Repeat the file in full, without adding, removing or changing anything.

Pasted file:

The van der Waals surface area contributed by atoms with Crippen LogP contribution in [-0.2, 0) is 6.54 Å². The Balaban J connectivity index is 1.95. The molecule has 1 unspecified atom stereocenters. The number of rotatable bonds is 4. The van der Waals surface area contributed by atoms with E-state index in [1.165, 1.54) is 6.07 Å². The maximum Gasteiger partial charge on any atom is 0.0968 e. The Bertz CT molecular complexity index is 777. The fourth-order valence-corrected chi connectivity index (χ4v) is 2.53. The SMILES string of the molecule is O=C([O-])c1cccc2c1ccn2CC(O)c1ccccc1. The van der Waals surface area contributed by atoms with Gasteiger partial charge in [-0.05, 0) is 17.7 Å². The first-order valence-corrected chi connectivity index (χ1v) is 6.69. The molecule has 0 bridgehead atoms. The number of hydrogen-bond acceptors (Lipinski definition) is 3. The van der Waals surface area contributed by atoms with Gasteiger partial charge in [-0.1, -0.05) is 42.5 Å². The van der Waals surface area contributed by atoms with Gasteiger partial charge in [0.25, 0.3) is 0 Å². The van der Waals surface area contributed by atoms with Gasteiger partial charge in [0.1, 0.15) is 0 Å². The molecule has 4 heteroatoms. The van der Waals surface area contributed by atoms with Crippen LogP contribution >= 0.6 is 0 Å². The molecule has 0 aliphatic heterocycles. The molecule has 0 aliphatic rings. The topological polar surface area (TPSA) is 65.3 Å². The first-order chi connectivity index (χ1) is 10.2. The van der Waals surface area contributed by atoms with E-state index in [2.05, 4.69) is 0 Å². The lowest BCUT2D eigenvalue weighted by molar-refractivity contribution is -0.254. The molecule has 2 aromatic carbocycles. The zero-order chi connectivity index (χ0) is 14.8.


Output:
The van der Waals surface area contributed by atoms with Crippen LogP contribution in [-0.2, 0) is 6.54 Å². The Balaban J connectivity index is 1.95. The molecule has 1 unspecified atom stereocenters. The number of rotatable bonds is 4. The van der Waals surface area contributed by atoms with E-state index in [1.165, 1.54) is 6.07 Å². The maximum Gasteiger partial charge on any atom is 0.0968 e. The Bertz CT molecular complexity index is 777. The fourth-order valence-corrected chi connectivity index (χ4v) is 2.53. The SMILES string of the molecule is O=C([O-])c1cccc2c1ccn2CC(O)c1ccccc1. The van der Waals surface area contributed by atoms with Gasteiger partial charge in [-0.05, 0) is 17.7 Å². The first-order valence-corrected chi connectivity index (χ1v) is 6.69. The molecule has 0 bridgehead atoms. The number of hydrogen-bond acceptors (Lipinski definition) is 3. The van der Waals surface area contributed by atoms with Gasteiger partial charge in [-0.1, -0.05) is 42.5 Å². The van der Waals surface area contributed by atoms with Gasteiger partial charge in [0.25, 0.3) is 0 Å². The van der Waals surface area contributed by atoms with Gasteiger partial charge in [0.1, 0.15) is 0 Å². The molecule has 4 heteroatoms. The van der Waals surface area contributed by atoms with Crippen LogP contribution >= 0.6 is 0 Å². The molecule has 0 aliphatic heterocycles. The molecule has 0 aliphatic rings. The topological polar surface area (TPSA) is 65.3 Å². The first-order chi connectivity index (χ1) is 10.2. The van der Waals surface area contributed by atoms with E-state index in [2.05, 4.69) is 0 Å². The lowest BCUT2D eigenvalue weighted by molar-refractivity contribution is -0.254. The molecule has 2 aromatic carbocycles. The zero-order chi connectivity index (χ0) is 14.8.